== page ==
BTW “XM” is simply indicates something experimental. Example, the designation for the blank round for the M16 was originally the “XM200”, then changed to “M200” when approved for production.
The US changed to this in the late '50’s, I think - up until then, the designator was “T”.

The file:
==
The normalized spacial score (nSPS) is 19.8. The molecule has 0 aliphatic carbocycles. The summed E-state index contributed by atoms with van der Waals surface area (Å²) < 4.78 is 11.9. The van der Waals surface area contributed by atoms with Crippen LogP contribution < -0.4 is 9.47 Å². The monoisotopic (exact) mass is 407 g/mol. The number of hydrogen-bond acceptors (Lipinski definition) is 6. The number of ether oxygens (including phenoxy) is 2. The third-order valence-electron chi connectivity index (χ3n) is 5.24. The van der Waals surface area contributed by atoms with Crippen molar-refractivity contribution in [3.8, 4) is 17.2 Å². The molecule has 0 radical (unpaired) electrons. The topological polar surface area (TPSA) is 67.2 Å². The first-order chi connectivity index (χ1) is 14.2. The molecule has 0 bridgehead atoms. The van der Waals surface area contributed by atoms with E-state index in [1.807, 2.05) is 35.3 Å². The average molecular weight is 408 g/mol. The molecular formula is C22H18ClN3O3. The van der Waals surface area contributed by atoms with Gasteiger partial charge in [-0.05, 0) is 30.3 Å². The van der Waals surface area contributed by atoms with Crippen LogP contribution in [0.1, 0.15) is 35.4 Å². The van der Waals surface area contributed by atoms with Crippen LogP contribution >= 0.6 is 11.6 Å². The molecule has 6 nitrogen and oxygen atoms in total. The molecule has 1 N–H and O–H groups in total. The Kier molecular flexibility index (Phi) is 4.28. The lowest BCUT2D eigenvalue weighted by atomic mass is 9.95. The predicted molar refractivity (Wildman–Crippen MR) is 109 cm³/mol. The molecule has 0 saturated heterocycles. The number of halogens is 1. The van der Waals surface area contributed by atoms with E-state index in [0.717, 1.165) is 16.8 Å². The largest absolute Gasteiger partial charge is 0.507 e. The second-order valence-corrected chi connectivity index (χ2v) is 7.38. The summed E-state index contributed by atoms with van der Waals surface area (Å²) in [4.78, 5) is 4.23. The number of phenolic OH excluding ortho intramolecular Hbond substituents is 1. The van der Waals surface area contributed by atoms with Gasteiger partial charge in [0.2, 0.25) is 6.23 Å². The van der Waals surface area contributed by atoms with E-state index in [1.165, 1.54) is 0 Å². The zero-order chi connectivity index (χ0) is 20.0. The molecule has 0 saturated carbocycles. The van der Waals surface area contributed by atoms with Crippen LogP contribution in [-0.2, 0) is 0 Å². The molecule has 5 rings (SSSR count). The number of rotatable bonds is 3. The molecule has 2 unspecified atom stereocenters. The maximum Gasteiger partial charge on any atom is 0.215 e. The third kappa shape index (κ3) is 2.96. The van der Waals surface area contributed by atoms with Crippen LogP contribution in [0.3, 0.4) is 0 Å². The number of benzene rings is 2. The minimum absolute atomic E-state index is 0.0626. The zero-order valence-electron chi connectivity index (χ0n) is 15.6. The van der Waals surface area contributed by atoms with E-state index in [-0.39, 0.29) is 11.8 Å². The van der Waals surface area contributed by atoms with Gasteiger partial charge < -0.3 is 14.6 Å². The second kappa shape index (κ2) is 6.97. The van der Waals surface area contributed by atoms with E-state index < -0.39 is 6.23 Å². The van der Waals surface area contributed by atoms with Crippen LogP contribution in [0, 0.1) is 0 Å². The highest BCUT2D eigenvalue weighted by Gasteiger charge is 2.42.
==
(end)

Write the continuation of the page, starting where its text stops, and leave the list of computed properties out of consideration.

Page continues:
The “T/XM” and “M” designators are used on everything, not just ammo.
Experimental variations of previously standardized items are usually labeled with an “E” suffix, i.e. M16E1. This would be changed to “A” for improved items that go into production.
This is not a hard-and-fast rule. The .50 “M2HB” stands for M2, Heavy Barrel. Not that I’ve ever seen the light barrel!